Appeal, No. 219, Oct. T., 1958, from order of Court of Oyer and Terminer and Quarter Sessions of Berks County, March T., 1958, No. 39, in case of Commonwealth of Pennsylvania v. Alexander Fudeman. Appeal quashed.
Jacob Kossman, with him Samuel R. Liever, for appellant.
Victor Wright, Deputy Attorney General, with him Thomas D. McBride, Attorney General, for appellee.
Before Rhodes, P.j., Hirt, Gunther, Wright, Woodside, Ervin, and Watkins, JJ.
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AND Now, June 11, 1958, after argument on motion to quash appeal and answer thereto, the motion to quash is granted, and appeal No. 219 October Term, 1958, is quashed for the reason that the order of the Court of Quarter Sessions of Berks County dismissing defendant's petition to quash indictment from which said appeal has been taken is interlocutory and, under the circumstances, is not an appealable order. "Unless a bill of indictment is defective on its face, when a defendant moves to quash an indictment prior to trial, and his motion is denied by the trial Court, the Court's order is interlocutory and hence, not appealable." Commonwealth v. O'Brien, 389 Pa. 109.
ING OPINION BY GUNTHER, J.:
I find it necessary to dissent from the order of the Court and the reason therein expressed. When illegal, unconstitutional and unwarranted appendages and
[ 186 Pa. Super. Page 549]
practices are sanctioned to the time honored, orderly processes and functions of a grand jury, and highhanded procedures cannot be challenged before an accused is forced to an expensive trial and possible conviction, the processes of the law are, indeed, in a deplorable state of disrepair. But I am not willing to concede this, nor am I willing to hide behind the cloak of interlocutory appeals when basic and fundamental rights of a citizen are to be safeguarded.
On November 13, 1957, a complaint was lodged against appellant, Alexander Fudeman, by the Pennsylvania State Police, charging him with unlawfully intimidating and extorting money. On November 15 and December 4, 1957, hearings on this charge were held by the Honorable WARREN K. HESS, sitting as a committing magistrate, and, at the conclusion of said hearings, appellant was held for the March 1958 grand jury. On January 15, 1958, the District Attorney of Berks County, together with a Deputy Attorney General, petitioned the court below to summon the December, 1957 grand jury prior to the convening of the March, 1958 grand jury. This grand jury was discharged on November 29, 1957.*fn1 Immediately upon presentation of said petition, an order was entered to convene said December grand jury for January 24, 1958.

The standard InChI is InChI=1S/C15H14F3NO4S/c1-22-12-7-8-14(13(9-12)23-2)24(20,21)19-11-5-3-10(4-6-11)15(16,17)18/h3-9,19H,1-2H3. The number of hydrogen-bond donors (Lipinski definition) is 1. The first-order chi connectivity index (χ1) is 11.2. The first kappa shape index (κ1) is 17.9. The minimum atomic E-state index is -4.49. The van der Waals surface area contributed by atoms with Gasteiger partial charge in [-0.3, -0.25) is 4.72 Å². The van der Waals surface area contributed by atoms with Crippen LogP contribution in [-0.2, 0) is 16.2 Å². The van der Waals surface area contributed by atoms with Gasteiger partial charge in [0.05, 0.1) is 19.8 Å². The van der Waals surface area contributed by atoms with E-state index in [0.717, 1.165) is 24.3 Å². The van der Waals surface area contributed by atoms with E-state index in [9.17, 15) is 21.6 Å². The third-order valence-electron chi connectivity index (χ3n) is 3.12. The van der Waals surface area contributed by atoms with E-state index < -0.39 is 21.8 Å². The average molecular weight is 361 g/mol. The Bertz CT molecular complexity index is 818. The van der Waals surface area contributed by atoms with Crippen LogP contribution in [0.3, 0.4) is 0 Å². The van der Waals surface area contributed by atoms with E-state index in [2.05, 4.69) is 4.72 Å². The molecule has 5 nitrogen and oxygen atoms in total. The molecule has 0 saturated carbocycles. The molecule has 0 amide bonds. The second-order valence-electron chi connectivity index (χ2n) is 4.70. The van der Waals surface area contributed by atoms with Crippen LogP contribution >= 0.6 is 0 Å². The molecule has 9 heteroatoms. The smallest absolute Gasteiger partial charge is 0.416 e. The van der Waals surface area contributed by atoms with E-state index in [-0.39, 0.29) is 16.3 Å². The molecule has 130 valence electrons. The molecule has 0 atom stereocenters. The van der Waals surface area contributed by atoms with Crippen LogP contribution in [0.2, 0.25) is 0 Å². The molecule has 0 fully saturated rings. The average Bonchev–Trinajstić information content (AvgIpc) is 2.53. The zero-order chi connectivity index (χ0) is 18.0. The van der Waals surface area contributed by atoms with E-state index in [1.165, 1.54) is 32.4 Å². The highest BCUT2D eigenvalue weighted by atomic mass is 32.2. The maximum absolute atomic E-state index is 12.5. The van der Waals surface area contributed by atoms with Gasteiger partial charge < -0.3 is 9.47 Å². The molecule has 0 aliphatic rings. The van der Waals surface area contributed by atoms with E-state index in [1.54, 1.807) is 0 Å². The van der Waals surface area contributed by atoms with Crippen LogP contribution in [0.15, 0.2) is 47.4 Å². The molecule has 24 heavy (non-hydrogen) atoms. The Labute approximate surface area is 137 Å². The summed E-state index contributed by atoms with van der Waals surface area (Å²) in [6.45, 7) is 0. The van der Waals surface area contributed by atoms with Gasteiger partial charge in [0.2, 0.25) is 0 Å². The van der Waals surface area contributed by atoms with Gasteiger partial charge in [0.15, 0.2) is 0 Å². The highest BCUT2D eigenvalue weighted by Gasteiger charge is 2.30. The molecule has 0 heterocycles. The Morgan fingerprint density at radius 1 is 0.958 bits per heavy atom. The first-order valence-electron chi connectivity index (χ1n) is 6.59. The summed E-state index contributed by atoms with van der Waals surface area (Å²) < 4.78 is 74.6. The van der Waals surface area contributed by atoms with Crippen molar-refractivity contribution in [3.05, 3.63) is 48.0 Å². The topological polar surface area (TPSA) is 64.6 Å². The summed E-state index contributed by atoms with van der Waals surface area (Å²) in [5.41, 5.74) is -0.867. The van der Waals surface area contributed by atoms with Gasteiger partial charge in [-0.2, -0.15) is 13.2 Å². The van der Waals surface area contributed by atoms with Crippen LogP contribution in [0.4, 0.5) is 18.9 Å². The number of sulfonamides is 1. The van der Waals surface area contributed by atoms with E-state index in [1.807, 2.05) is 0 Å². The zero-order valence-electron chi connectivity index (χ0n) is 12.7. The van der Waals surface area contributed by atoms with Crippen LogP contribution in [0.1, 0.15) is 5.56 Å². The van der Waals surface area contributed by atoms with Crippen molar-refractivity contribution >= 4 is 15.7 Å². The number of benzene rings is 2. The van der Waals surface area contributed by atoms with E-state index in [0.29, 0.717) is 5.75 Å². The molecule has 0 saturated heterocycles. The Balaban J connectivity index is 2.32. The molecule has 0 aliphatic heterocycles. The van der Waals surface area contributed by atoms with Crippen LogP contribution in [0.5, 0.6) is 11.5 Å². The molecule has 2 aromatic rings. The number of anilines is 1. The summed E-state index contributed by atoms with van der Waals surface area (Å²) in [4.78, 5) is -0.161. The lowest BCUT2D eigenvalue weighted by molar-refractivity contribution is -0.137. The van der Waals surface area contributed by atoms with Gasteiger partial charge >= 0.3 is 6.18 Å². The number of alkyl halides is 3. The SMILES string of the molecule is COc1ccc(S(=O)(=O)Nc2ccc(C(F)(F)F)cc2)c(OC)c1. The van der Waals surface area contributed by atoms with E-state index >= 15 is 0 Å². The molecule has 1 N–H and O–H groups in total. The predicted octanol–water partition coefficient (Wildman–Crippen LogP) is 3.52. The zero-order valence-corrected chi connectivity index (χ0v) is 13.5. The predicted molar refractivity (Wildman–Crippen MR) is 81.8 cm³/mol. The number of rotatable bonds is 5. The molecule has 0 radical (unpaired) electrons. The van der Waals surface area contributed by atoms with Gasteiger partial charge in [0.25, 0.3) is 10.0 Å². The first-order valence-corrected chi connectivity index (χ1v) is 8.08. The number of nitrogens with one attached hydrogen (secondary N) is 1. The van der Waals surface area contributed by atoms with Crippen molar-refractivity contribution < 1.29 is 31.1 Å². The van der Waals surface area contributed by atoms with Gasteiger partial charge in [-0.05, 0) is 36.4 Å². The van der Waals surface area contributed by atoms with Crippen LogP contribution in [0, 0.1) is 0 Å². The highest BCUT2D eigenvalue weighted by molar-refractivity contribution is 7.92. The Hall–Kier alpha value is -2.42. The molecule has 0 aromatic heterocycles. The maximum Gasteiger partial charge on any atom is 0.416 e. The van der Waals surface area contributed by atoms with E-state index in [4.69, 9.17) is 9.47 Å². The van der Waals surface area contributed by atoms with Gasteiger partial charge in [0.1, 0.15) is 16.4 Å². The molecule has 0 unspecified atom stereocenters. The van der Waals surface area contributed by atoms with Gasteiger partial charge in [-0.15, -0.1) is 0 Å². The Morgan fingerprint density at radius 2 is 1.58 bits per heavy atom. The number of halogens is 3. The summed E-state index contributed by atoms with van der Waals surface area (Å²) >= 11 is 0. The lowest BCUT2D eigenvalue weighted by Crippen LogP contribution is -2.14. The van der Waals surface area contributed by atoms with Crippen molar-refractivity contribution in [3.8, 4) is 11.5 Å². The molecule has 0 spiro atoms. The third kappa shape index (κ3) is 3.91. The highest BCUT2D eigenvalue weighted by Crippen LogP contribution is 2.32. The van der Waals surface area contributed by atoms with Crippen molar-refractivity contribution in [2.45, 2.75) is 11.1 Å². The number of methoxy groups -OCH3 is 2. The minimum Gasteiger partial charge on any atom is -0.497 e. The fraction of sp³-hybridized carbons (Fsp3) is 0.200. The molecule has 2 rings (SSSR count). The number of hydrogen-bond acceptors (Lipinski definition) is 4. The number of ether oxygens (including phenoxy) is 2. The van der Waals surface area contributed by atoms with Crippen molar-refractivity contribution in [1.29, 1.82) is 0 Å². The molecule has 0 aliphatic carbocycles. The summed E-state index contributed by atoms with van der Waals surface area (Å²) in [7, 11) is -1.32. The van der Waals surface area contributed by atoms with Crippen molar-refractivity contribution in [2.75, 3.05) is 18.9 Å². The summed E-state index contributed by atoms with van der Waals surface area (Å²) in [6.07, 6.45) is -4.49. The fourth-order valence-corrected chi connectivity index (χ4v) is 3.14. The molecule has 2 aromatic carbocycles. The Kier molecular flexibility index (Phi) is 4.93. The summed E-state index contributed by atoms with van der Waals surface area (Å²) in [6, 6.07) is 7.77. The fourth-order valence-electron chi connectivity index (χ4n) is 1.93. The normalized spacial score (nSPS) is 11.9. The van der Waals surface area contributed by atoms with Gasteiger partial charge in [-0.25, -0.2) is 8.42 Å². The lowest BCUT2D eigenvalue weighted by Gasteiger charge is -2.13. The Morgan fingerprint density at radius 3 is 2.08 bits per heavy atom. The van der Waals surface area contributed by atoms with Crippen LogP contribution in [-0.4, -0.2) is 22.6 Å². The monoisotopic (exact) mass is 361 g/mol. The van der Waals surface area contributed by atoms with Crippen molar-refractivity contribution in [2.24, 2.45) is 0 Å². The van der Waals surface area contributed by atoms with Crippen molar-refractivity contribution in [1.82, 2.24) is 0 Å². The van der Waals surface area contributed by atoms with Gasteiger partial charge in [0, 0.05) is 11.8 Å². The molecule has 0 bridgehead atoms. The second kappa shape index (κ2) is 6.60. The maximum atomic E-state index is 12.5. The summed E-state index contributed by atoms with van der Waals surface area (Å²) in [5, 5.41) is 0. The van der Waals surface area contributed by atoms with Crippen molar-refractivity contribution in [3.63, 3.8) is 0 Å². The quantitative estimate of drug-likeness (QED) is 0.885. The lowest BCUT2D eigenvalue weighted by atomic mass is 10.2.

Prior to the convening of the grand jury, certain of its members had unauthorized communications and contacts with each other in connection with this and other cases arising out of the same set of circumstances
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and the Commonwealth frankly concedes that an officer of the Pennsylvania State Police interviewed at least one of the grand jurors. On January 24, 1958, the December grand jury convened. The same foreman was appointed and the jury was re-sworn. Prior to the swearing in, however, counsel for the Commonwealth, in the absence of the accused or his counsel, questioned the grand jury relative to the contacts made one with another but without pressing his inquiry too far. The same day, the case of the appellant was presented and a true bill was returned and marked as if found on March 24, 1958. This was later corrected by the court below to January 24, 1958. This bill was signed by Thomas D. McBride, Attorney General, and not by the District Attorney of Berks County.
On January 27, 1958, a petition to quash the indictment was filed, alleging, inter alia, that the indictment was found at a different term from the one to which it was directed; that no notice was given to the accused or his counsel and, therefore, no opportunity was given to challenge the array; that the accused's constitutional rights were violated in that members of the grand jury had certain communications and contacts with each other prior to deliberations, and that a state policeman contacted the grand jury and interviewed at least one of them, which action was harmful and deprived him of a fair and impartial hearing; that had he known these matters, he would have challenged the array. A rule ...